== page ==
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Proceedings Paper

High-resolution infrared image reconstruction using multiple low-resolution aliased frames
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Paper Abstract

Staring infrared detectors often produce low resolution images because the technology does not exist to produce higher resolution arrays with sufficient spatial sampling intervals. A proven approach to combat this difficulty involves recording multiple frames that have been optically shifted onto a high-resolution grid pattern and then combined together into a single high resolution image. This process is known as microscanning. In fact, if the infrared (IR) imaging system is mounted on a moving platform, the normal vibrations associated with the platform's movement can be exploited to generate shifts in the acquired images. We present an algorithm that can register this temporal image sequence at the sub-pixel level and then reconstruct a high resolution image from the shifted frames. The proposed algorithm uses a gradient based shift estimator which provides shift information for each of the recorded frames. The reconstruction algorithm is based on a technique of high resolution image reconstruction by solving a series of linear equations in the frequency domain. In this paper, we review the theory behind the registration and reconstruction algorithms and their limitations. We demonstrate that the registration is a viable real-time algorithm that is suitable for applications involving small image shifts (i.e. less than one detector element). We also show that the reconstruction program gives dramatic improvements in the image's resolution and does well in handling the aliased information.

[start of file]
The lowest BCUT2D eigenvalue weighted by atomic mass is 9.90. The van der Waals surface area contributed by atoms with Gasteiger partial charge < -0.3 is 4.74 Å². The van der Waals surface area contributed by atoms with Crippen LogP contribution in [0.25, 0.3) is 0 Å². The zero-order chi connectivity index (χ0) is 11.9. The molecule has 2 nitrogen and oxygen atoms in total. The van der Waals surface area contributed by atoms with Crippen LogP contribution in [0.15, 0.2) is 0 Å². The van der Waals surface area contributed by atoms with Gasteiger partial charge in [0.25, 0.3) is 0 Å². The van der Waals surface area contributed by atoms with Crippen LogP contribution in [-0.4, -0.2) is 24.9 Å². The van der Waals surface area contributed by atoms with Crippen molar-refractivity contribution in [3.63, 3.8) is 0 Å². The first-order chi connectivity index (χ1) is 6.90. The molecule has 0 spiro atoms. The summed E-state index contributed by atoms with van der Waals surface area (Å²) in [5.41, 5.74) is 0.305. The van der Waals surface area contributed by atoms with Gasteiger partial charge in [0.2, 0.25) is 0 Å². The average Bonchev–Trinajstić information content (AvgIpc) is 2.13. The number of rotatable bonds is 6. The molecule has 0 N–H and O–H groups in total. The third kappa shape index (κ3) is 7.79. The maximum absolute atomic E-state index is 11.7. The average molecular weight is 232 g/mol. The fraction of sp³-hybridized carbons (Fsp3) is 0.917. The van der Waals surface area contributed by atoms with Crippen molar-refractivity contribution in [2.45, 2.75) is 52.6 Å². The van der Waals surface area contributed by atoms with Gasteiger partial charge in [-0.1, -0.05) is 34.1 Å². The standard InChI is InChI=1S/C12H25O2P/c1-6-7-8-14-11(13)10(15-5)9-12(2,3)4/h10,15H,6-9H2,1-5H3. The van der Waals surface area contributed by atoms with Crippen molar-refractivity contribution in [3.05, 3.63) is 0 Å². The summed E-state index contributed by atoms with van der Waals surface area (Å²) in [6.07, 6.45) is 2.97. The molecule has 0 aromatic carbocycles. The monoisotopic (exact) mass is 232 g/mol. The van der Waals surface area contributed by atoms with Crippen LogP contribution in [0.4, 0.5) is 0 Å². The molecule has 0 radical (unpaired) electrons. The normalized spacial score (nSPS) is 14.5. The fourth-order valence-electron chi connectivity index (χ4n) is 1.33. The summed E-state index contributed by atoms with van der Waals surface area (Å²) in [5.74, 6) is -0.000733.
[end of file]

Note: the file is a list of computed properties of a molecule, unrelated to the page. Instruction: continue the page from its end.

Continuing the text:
Paper Details

Date Published: 7 June 1996
PDF: 11 pages
Proc. SPIE 2751, Hybrid Image and Signal Processing V, (7 June 1996); doi: 10.1117/12.242018
Show Author Affiliations
Eric Anthony Kaltenbacher, Univ. of Dayton and Air Force Wright Lab. (United States)
Russell C. Hardie, Univ. of Dayton (United States)


Published in SPIE Proceedings Vol. 2751:
Hybrid Image and Signal Processing V
David P. Casasent; Andrew G. Tescher, Editor(s)

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